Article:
I see faces in a campfire.
I hear voices, too.
I see a parade of years. The parade floats represent hunting trips, overnight float fishing trips and camping trips. It's funny, because some of the images have nothing to do with camping or campfires. I see gobblers I've known in strut. I see mallards fluttering through bare trees all over Southeast Arkansas. I see bucks emerging from thickets.
All of the scenes are real. They all happened. The laughter is authentic. The conversations are as I remember them.
I only get reflective around campfires when I'm alone, as I am now at Old Belfast Hunting Club in northern Grant County. I came here this afternoon with high expectations, so high that I brought a video camera and a tripod. My primary goal was to shoot video of deer. My camera lens has fairly clear resolution at 170 yards in light far too dim to see through a riflescope.
I also brought a rifle, but I resolved to shoot only a mature buck. I've been proud of my resolve so far. On Saturday, for example, I watched three does feed contentedly for about 40 minutes. The breeze blew away from them, and they never suspected my presence.
Deer like this place better since I replaced the garish red siding on my deer stand with gray siding. Decked in red, it looked like a giant Christmas tree ornament. Deer were always suspicious of it and looked at it constantly. The gray, is almost invisible against the pines. Deer regard it lightly, if at all.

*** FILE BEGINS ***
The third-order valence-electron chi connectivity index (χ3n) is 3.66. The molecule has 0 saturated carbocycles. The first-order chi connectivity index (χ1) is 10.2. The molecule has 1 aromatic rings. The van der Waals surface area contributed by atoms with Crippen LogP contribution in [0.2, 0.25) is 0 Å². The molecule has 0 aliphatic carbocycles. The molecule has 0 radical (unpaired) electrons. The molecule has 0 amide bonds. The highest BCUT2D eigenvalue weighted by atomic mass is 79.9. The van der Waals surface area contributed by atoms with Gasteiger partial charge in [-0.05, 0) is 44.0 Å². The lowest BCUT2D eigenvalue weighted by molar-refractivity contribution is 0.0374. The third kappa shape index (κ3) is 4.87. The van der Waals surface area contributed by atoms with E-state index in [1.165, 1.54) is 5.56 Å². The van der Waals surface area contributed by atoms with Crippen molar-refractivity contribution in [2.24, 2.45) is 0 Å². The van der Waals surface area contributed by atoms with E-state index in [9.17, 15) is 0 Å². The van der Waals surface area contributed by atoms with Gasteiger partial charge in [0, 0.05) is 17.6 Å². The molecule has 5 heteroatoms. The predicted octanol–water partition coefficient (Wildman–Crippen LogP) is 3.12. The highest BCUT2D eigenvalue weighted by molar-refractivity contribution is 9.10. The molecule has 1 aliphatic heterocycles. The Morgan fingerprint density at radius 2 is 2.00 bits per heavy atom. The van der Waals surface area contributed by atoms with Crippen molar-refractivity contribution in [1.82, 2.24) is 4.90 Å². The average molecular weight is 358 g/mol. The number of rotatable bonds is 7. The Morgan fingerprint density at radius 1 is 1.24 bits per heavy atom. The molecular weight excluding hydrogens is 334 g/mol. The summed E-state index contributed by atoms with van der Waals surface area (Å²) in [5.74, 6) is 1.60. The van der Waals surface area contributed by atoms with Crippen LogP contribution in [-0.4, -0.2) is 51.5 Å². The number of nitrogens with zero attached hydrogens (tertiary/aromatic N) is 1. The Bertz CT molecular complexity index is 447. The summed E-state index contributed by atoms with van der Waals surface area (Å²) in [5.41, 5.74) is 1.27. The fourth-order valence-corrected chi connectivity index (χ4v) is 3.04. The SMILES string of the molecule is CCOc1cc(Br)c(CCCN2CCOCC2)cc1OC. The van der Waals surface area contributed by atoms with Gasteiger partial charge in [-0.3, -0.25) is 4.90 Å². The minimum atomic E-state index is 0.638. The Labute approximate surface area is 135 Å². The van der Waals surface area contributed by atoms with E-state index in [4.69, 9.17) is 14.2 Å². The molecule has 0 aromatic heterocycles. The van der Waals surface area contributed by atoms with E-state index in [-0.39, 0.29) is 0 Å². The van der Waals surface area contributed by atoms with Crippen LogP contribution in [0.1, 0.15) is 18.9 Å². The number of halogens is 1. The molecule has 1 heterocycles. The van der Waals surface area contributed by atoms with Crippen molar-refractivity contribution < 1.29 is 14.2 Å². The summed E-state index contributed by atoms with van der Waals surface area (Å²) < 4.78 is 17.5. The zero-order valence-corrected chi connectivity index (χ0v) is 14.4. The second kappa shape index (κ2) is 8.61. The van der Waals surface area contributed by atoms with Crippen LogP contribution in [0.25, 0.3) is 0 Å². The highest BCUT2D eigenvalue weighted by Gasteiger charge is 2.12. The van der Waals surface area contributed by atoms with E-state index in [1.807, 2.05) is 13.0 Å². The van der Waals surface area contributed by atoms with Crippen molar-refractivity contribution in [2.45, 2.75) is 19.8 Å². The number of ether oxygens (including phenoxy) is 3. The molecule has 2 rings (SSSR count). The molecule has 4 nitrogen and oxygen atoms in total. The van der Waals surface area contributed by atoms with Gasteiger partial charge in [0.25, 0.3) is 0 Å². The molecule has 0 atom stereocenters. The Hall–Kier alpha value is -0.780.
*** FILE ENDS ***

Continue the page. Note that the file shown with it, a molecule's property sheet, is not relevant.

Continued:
They were the first deer I saw this season. Finally, I decided to look at them through my riflescope, you know, just to get a better look. I recognize the progression. It's the first crack in my resolve. With a deer in the scope, it's easier to talk myself into pulling the trigger.
The mere thought activated the Aura of Bad Intentions. The moment I reached for the rifle, all three deer drifted into the thicket, and they didn't return. I was glad. Nothing ruins a good deer hunt like shooting a deer.
Riding my four-wheeler to my stand on Monday, I passed a doe about 15 yards inside a thicket. I backed up. The doe bounded about 15 yards and stared at me. I turned off the four-wheeler, but the deer stood like a statue. I shouldered my rifle and aimed at the motionless doe. I couldn't do it.
"I need a little more 'hunt' than that," I said to myself. I lowered my rifle, turned on the machine and continued to my stand. The doe did not run for as long as I saw her.
"That ain't hunting," Mike Romine said in a text message. "That is creating work."
It was the only deer I saw in an evening when I had such high expectations. They are in my spot now, enjoying my largesse and generosity under the protective cover of darkness while I stand beside a campfire processing every moment of this glorious Monday.
The hardwood trees in my thicket are just now changing color. Have you ever noticed how much noise an oak, hickory or sweetgum leaf makes on a still day when it makes its lover's leap to the forest floor? When a few cut loose in succession, they sound like a deer approaching. And then I see them falling, connect them with their clicking, swishing sounds, and feel kind of foolish.
With my hands in my pockets, I circle away from the swirling smoke and marvel over a good life well lived in the Arkansas pines. Welcome the newest float in my campfire parade.
These images are too sweet and too tasty to keep for myself. With cold fingers, I pull my cellphone from my jacket pocket and share them with friends.